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[sci.lang.japan] Frequently Asked Questions
Section - Q2.8 What is the correct way to write something in romaji?

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     There is no one correct way to  write  anything  in  romaji  (see
     Q2.7).   As a logical consequence, romanisation flames are rather
     futile.  There are, at best, recommended ways.

     Perhaps the closest thing to a correct way  is  the  romanisation
     scheme  the  Japanese  government announced on December, 9, 1954.
     Based on the "gojuuonjun", it uses the following kana  to  romaji
     conversions:

     n  wa    ra   ya  ma        ha     na   ta       sa       ka   a
        -     ri       mi        hi     ni   ti /chi  si /shi  ki   i
              ru   yu  mu        hu/fu  nu   tu /tsu  su       ku   u
        -     re       me        he     ne   te       se       ke   e
        -/wo  ro   yo  mo        ho     no   to       so       ko   o

              rya      mya       hya    nya  tya/cha  sya/sha  kya
              ryu      myu       hyu    nyu  tyu/chu  syu/shu  kyu
              ryo      myo       hyo    nyo  tyo/cho  syo/sho  kyo

                            pa   ba          da       za       ga
                            pi   bi          -  /di   zi /ji   gi
                            pu   bu          -  /du   zu       gu
                            pe   be          de       ze       ge
                            po   bo          do       zo       go

                            pya  bya         -  /dya  zya/ja   gya
                            pyu  byu         -  /dyu  zyu/ju   gyu
                            pyo  byo         -  /dyo  zyo/jo   gyo

                                                               kwa
                                                               gwa

     The table does not stand by itself.  It comes with  a  couple  of
     rules as well, the first of which says that in principle you have
     to use the romanisation that's on  the  left  hand  side  of  the
     slash,  if  there is one of course.  The right hand side alterna-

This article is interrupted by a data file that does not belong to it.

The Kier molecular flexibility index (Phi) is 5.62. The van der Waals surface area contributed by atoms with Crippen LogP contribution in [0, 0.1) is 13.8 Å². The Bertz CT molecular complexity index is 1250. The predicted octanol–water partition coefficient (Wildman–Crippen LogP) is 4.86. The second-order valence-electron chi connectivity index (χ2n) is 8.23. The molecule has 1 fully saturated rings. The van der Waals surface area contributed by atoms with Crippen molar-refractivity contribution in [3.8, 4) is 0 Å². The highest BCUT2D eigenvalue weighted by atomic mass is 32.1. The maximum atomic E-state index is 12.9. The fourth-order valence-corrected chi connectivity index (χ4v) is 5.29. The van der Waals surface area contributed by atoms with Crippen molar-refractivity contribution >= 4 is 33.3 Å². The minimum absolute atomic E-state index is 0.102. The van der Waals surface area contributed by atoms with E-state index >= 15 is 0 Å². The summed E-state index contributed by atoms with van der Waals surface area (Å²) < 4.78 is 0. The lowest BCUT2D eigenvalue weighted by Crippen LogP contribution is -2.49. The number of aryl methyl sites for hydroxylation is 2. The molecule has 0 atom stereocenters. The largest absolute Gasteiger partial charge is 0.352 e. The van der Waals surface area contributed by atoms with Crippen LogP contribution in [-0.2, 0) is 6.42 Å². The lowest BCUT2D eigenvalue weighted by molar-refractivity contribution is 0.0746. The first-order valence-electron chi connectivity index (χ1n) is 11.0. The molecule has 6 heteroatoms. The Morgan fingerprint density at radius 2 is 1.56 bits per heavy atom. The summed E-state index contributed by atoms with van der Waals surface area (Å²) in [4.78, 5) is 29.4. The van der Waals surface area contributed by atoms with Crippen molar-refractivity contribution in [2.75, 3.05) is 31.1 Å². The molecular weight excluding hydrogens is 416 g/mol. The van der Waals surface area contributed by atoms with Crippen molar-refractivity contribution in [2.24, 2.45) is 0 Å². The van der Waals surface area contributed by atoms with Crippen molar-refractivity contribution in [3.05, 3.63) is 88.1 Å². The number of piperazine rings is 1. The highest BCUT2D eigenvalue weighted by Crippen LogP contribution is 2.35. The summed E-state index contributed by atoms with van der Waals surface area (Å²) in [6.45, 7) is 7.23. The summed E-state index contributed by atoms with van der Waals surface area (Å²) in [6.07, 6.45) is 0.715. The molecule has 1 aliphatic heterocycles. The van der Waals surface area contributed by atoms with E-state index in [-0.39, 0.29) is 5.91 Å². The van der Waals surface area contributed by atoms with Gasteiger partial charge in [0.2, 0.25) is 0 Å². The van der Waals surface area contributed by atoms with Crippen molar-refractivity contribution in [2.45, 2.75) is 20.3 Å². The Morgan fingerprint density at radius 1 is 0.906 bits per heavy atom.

tive is only to be used for words with strong international  con-
     notations, those that are customarily romanised that way or if it
     strongly improves the  information  content.   Rather  vague  and
     prone to abuse, but that's what it says.

     The other rules are:
     *  To disambiguate the letter `n' in a word like `kinen', you use
        a  single  quote if it is the romaji `n'.  So `kinen' is to be
        interpreted as `memorial', whereas `No smoking' is `kin'en'.
     *  The "sokuon" (small tsu) causes doubling of the following con-
        sonant, as in `sippai'.
     *  The "chouon" (lengthened vowel) is represented by a caret,  ^,
        over  the  vowel.  However, in case the vowel is a capital you
        are at liberty to write the extra vowel, as in `Oosaka'.
     *  Finally, and curiously, you can capitalize all  Nouns  if  you
        please,  not  just  proper  Names and the initial Word of Sen-
        tences.  Sounds very German, if you ask me.

     By the way, the dashes in the table indicate the  fact  that  the
     use  of  these  kana  for  Japanese  words is discouraged. In the
     "gojuuonzu" these positions are either empty or filled with  kana
     from other columns.

     [ed.: I believe this  romanisation  scheme  is  known  as  "nihon
     shiki",  but  am  not  altogether sure about that.  Could someone
     verify this?]

     If you are familiar  with  romanisation  schemes,  you  may  have
     noticed  that  the above roughly encompasses the two perhaps most
     famous schemes: "kunrei shiki" and  "hebon  shiki".   The  former
     uses  the  alternatives on the left hand side of the slash, while
     the later opts for the right hand side, with  some  minor  excep-
     tions for both:

     *  Both systems miss the entries for `dya', `dyu' and `dyo'.
     *  "kunrei shiki" uses  `di'  and  `du',  whereas  "hebon  shiki"
        sticks to `ji' and `zu' for the same kana, thereby introducing
        ambiguity.
     *  Both systems have some extra romaji covering kana in  the  "wa
        gyou"  (wa  column) that have slipped into disuse, namely `wi'
        (both) and `we' ("kunrei  shiki")  or  `ye'  ("hebon  shiki").
        "kunrei shiki" also uses `wo' instead of `o'.
     *  Before the voiced versions of "ha  gyou"  romaji,  like  `ba',
        `pa',  etc.,  and  before "ma gyou" romaji, "hebon shiki" uses
        `m' instead of  `n',  leading  to  things  such  as  `shimbun'
        instead of `shinbun'.

     Both systems were invented in the 1880's.   A  strictly  Japanese
     invention,  "kunrei  shiki"  was the official romanisation scheme
     prescribed  by  the  government  in  1937.   "hebon  shiki"   was
     developed  by  an international group including James Hepburn and
     made its claim to fame when Hepburn adopted it for the third edi-
     tion  of  his Japanese-English dictionary in 1886.  Subsequently,
     his name got attached to the scheme, as in  Hepburn  system,  and
     went  through some minor revisions since then.  You may also find
     it referred to as "hyoujun shiki" (standard form!).

     Of the two, it is the least likely to be mangled in pronunciation
     by non-Japanese (but still a far cry from being idiot-proof).

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Top Document: [sci.lang.japan] Frequently Asked Questions
Previous Document: Q2.7 Why is everyone using different romanisation schemes?
Next Document: Q2.9 How do I send/read e-mail in Japanese?

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Last Update March 27 2014 @ 02:11 PM